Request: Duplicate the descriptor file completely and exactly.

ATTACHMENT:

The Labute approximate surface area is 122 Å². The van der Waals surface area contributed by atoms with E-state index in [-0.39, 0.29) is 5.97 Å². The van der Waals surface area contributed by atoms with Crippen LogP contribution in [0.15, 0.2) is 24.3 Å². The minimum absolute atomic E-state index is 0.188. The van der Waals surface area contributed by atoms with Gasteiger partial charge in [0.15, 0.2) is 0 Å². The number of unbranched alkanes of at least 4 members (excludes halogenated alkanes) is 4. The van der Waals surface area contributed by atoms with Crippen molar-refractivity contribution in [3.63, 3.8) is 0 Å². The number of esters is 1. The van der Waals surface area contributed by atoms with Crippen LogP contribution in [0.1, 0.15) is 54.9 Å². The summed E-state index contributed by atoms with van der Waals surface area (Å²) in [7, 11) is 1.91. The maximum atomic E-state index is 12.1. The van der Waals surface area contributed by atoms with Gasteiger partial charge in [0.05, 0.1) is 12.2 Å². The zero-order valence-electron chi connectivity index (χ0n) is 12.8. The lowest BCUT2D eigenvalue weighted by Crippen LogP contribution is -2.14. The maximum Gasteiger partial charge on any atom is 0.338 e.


The Labute approximate surface area is 122 Å². The van der Waals surface area contributed by atoms with E-state index in [-0.39, 0.29) is 5.97 Å². The van der Waals surface area contributed by atoms with Crippen LogP contribution in [0.15, 0.2) is 24.3 Å². The minimum absolute atomic E-state index is 0.188. The van der Waals surface area contributed by atoms with Gasteiger partial charge in [0.15, 0.2) is 0 Å². The number of unbranched alkanes of at least 4 members (excludes halogenated alkanes) is 4. The van der Waals surface area contributed by atoms with Crippen molar-refractivity contribution in [3.63, 3.8) is 0 Å². The number of esters is 1. The van der Waals surface area contributed by atoms with Crippen LogP contribution in [0.1, 0.15) is 54.9 Å². The summed E-state index contributed by atoms with van der Waals surface area (Å²) in [7, 11) is 1.91. The maximum atomic E-state index is 12.1. The van der Waals surface area contributed by atoms with Gasteiger partial charge in [0.05, 0.1) is 12.2 Å². The zero-order valence-electron chi connectivity index (χ0n) is 12.8. The lowest BCUT2D eigenvalue weighted by Crippen LogP contribution is -2.14. The maximum Gasteiger partial charge on any atom is 0.338 e.